Apple’s CEO has confirmed that the company is working on self-driving cars, but not a complete autonomous vehicle, describing that as “the mother of all AI projects”. It comes in the same week that Alphabet’s Waymo confirmed that it is abandoning its Firefly two-seater cars, to focus on more conventional designs.
CEO Tim Cook said that Apple is developing an “autonomous system,” adding that it is probably one of the most difficult AI projects to work on. Cook said that autonomy is something that is incredibly exciting for Apple, but that “we’ll see where it takes us. We’re not really saying from a product point of view what we will do, but we are being straightforward that it is a core technology that we view as very important.”
As such, we’re still not really sure what Apple’s Project Titan is actually developing, although that is nothing new. Cook noted that Apple hadn’t ruled out building its own cars, but it sounds like the company is leaning more to the licensing model that Alphabet’s Waymo division is pursuing.
Currently, we know Apple has a permit from the Californian DMV to test three self-driving Lexus RX450h SUVs, from which we infer that the focus is more on software than hardware. It looks as though Apple has poached BlackBerry QNX staff to work on a vehicle OS too, and that it might be working on an augmented reality head-up-display (HUD), with a VR-based simulator. Mac Rumors has a pretty good roundup of the history here.
From the outside, Project Titan has changed focus a couple of times, shifting from developing an electric car, to a pure software approach, and now potentially back to a physical product – or at least a design that could be licensed to automakers. Project Titan has been branded Silicon Valley’s worst kept secret, but while we might know of its existence, at least Apple has kept its objective under wraps – until now (sort of).
But “autonomous systems” is a rather broad term.
It is believed that scope-creep infected Titan, which led to Apple appointing veteran leadership in the form of Bob Mansfield. Reportedly, it was Mansfield who ordered that the company shift focus from complete cars to working on systems – and laid off hundreds of staff after reaching a supposed peak of a thousand Titan staff since the project’s launch in 2014.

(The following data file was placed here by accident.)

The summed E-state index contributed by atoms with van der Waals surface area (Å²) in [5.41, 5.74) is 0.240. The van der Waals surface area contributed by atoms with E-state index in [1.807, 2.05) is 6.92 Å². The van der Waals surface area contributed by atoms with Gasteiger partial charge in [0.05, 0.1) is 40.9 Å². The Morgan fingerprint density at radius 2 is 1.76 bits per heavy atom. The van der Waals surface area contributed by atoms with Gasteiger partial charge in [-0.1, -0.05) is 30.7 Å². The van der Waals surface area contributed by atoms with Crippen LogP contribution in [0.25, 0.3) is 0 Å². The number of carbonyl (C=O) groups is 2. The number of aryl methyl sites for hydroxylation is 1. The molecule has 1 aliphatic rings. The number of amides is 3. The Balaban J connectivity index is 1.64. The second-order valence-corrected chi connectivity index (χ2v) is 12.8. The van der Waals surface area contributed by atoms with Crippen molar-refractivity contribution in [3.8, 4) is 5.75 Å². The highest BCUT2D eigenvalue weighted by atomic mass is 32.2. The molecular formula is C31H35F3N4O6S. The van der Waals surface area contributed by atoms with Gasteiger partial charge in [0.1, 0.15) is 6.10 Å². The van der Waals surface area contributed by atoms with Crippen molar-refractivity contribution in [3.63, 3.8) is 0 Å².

Notably, Apple made a $1bn investment in Didi Chuxing, the Chinese ride-sharing service to which Uber conceded defeat, after shifting Titan’s development focus. One could infer that ride-sharing will be part of Titan, but Apple’s product ethos has always been about sole-ownership of a device. Sharing doesn’t seem very Apple, and even in the family context, Apple has always pushed for multi-device households – a simple matter of sales.
Elsewhere in the autonomous driving market, Waymo has announced that its Firefly concept cars are being retired. The two-seater pods, which Waymo was hoping to bring to market completely devoid of driver controls, had been built to appear friendly – and Waymo had been testing them in Texas, Arizona, Washington, and California.
Waymo is now focusing its developer resources on adapting mass-produced vehicles, like its fleet of Chrysler Pacifica minivans, which now numbers 600 vehicles. The shift away from custom vehicles suggests that Waymo is all-in on licensing its LiDAR hardware and software to the existing automakers, rather than trying to displace them in niche markets.
The announcement argues that the focus on mass-produced vehicles means “we’ll be able to bring fully self-driving technology to more people, more quickly.” With the mothballing, it seems that Waymo has ruled out developing its own complete vehicles, and will be moving into the already rather crowded automotive OEM market, with the likes of Bosch, Delphi, Denso, and Velodyne.
The send-off was full of praise for the Firefly. “Designing and building a truly self-driving vehicle from scratch, we were able to crack some of the earliest self-driving puzzles – where to place the sensors, how to integrate the computer, what controls passengers need in a car that drives itself. In answering these questions, Firefly defined some of our most recognizable features, like the dome on top of every Waymo car – by putting the LiDAR and cameras in a ventral spot, our sensors can see further and our computer can process data more efficiently.”